As of 6 p.m., the North Klondike Highway will reopen after Yukon’s department of Highway and Public Works crews repaired a washout at the Clear Creek bridge, according to a Facebook post by the department.
Per the post, a travel advisory has been issued given the situation may rapidly change in response to rain and flooding.
Travellers are being asked to travel with caution and bring a 72-hour emergency kit for the road to prepare for possible delays and road closures.
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Forty-five people living on low-lying properties in Yukon communities have left their homes in response to flooding in the Klondike region, which is currently only accessible by air from Whitehorse due to highway washouts, according to the territory’s emergency coordination centre.
“Crews from multiple government branches are working to mitigate issues in our region. However, this situation is challenging our local resources,” reads a May 24 update from the emergency coordination centre.
In a May 25 interview, information officer Julia Duchesne said extremely high water on the Klondike River is causing extremely high-water levels within the Klondike Valley from Henderson Corner to the confluence of the Klondike and Yukon rivers around Dawson City.
An incident management team has been set up on the ground to direct operations such as filling sandbags and putting sandbags in place to protect property as needed. Three sandbagging stations are in action.
“Citizens, like Dawson residents and throughout the valley, they’re really pulling together,” Duchesne said.
A flood warning continues for the region.
A more than 100-kilometre stretch of the North Klondike Highway between Stewart Crossing and the Dempster Highway cutoff has been shut down to deal with a washout at the Clear Creek bridge. No estimated timeline for reopening is available.
A portion of the Dempster Highway had been closed due to washouts but has since reopened to one lane.
The highway connecting Dawson City to the airport and subdivisions has been kept open. Duchesne said there are no concerns about airport operations.
“We’re keeping a very close eye on the North Klondike Highway,” Duchesne said.
“We have Highways and Public Works engineers on site regularly assessing and monitoring the integrity of the highway and the bridges there to make sure that that quarter remains open.”
The North Klondike Highway is the main artery between Whitehorse and Dawson City.
The Yukon Party is calling on the Yukon government to work with federal counterparts and United States officials to speed up the reopening of the Canada-United States border crossing to provide an alternate route to the Klondike region by road.
In a May 25 release, the Official Opposition indicated much-needed supplies such as groceries, sandbags and equipment can’t flow as freely to areas impacted by flooding as a result of the North Klondike Highway closure cutting off road access.
The Little Gold-Poker Creek border crossing west of Dawson is set to reopen on June 1 for the season. The border provides secondary access to the south through Alaska during the summer months.
“By opening the border as soon as possible, goods could still be trucked into Dawson through Alaska,” Porter Creek North MLA Geraldine Van Bibber said in the release.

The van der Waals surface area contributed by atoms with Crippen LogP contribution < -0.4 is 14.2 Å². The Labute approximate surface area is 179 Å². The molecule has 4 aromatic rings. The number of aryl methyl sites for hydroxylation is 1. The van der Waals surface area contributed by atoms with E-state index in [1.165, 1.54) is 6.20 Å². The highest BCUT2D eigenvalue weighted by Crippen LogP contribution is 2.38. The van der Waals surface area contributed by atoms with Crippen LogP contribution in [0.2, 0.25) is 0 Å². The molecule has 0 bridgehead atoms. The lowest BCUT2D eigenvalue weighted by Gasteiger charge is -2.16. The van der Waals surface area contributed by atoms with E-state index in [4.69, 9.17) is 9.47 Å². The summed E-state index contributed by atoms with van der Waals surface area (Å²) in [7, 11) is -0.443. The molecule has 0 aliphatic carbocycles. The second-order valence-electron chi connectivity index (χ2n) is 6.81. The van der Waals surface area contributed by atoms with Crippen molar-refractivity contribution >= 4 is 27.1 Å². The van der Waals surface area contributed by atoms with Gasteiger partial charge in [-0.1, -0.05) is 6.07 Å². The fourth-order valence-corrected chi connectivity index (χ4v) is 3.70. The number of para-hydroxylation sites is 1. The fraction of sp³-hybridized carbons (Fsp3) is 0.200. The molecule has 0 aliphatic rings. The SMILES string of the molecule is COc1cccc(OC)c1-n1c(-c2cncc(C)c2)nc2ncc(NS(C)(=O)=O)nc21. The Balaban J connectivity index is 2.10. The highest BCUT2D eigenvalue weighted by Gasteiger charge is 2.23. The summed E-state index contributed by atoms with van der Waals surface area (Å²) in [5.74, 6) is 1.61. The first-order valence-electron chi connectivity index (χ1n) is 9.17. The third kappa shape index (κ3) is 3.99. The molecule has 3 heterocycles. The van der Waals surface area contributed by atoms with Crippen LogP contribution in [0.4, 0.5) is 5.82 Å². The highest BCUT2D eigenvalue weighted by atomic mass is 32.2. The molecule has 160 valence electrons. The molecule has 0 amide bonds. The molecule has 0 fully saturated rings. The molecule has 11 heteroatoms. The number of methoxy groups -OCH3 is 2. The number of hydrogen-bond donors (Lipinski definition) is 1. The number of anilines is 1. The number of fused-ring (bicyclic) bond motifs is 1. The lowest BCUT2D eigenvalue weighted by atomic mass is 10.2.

“This would also allow folks who need to travel to Whitehorse for medical appointments to still make their appointments without having to reschedule.”
In an email, Duchesne said the Yukon government is in touch with the Canada Border Services Agency, and the border reopening date has not budged.
“Dawson and the Klondike Valley have adequate supplies of response materials,” Duchesne said.
“[The] Yukon government has planning in place to ensure that supplies can get to Dawson as needed. Options beyond highways include air and barge transport. We will work closely with our partners at City of Dawson and Trʼondëk Hwëchʼin [First Nation] to put those plans into action as needed.”
In a tweet, Premier Ranj Pillai hinted the territorial government would have details on flood-relief support for those impacted when flooding subsides and the response scales back.
“We want to be clear that flooding is ongoing throughout the Klondike Valley subdivisions. That flooding is driven by spring snowmelt and rain,” Duchesne said.
“[Water levels] might go down a little bit, but then they might come back up because it all depends on how the snow is melting at high elevations and also where the spring rain is falling.”
Duchesne noted that Dawson City residents are being asked to conserve water, given that the high-water situation is putting stress on the local wastewater treatment plant.
Klondike Valley residents are being asked to be prepared for water levels to go up and down over the next week or two, Duchesne said. That preparation includes having a 72-hour emergency preparedness kit, moving items to higher ground, sandbagging property, making an emergency plan for the household including pets and livestock and being ready to evacuate.
High-streamflow advisories are in place for the Dawson, Ross River and Stewart River regions.
The lower Yukon River is well-above average for annual peak freshet flow. The river peaked on May 24 and is going down, but will remain high over the coming days, according to the May 25 advisory.
The Pelly River peaked on May 22 and is receding, the May 25 advisory states. While water levels remain high, it’s considered within the normal range for this time of year.
Per the May 25 advisory, the Stewart River is seeing high streamflows from the headwaters to the mouth at the Yukon River confluence. The river remains about 40 centimetres below the 2022 peak, which occurred much later and saw a greater snowpack. Water levels are expected to climb and stay high for at least the next week.
Contact Dana Hatherly at firstname.lastname@example.org